Whether by choice or necessity, closing a business, whether in Michigan or elsewhere, is something many owners face. The dissolution of a business may be something for which a plan exists -- if an owner has no intention of keeping his or her company open after his or her retirement or death, -- or it may be something for which no plan is in place. Regardless of when or why an owner decides to close up shop, a lot of preparation and planning goes into closing a business successfully and with the proper legal protections in place.
For sole proprietors, the decision to dissolve their companies is simply a matter of choice. For those with partners, however, a consensus must be reached among all owners before it is possible to proceed. If all are in agreement, legally dissolving a business can protect all owners from further liability for taxes and other debts. This may require notifying the appropriate government agencies and creditors of the decision to dissolve and may also require the filing of formal dissolution papers. After making all necessary notifications, permits and licenses can be cancelled.
Along with taking care of any financial obligations to the government and creditors, meeting obligations to employees is also important. Labor laws typically require that employees be notified of the dissolution a set number of days in advance. Issuing final pay checks and other payments for unused leave -- if applicable -- must also be done in accordance with state labor laws.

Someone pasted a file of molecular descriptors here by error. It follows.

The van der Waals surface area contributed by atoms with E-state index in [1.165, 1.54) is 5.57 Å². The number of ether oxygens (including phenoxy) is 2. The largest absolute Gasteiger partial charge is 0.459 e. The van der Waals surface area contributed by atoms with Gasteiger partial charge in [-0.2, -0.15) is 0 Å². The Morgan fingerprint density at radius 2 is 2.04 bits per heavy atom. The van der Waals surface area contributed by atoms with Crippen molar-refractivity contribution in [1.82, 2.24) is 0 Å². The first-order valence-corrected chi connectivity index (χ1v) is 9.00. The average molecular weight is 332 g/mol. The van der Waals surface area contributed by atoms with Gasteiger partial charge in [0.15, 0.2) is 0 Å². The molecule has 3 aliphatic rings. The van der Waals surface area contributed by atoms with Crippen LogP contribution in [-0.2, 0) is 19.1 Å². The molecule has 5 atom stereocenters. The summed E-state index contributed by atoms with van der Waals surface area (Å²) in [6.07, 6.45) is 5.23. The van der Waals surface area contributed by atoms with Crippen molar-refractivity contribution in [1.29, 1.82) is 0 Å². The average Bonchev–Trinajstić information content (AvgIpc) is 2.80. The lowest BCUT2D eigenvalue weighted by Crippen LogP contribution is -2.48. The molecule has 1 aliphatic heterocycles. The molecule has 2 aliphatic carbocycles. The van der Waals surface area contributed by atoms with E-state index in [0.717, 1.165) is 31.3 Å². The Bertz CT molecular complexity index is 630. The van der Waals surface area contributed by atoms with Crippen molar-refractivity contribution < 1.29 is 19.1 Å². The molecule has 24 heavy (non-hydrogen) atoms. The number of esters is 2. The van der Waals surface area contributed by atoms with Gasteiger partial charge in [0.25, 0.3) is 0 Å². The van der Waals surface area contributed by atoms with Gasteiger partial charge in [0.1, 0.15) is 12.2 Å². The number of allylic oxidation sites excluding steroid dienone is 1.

While this is just a brief overview of what goes into the dissolution of a business, it certainly shows the need for careful planning. Regardless of why the decision to dissolve has been made, taking all necessary precautions to comply with state and federal guidelines is a must. Seeking legal guidance can assist in ensuring there are no loose ends that may come back to hurt Michigan business owners after their businesses have shut their doors.
Source: sba.gov, "Steps to Closing a Business", Accessed on April 20, 2015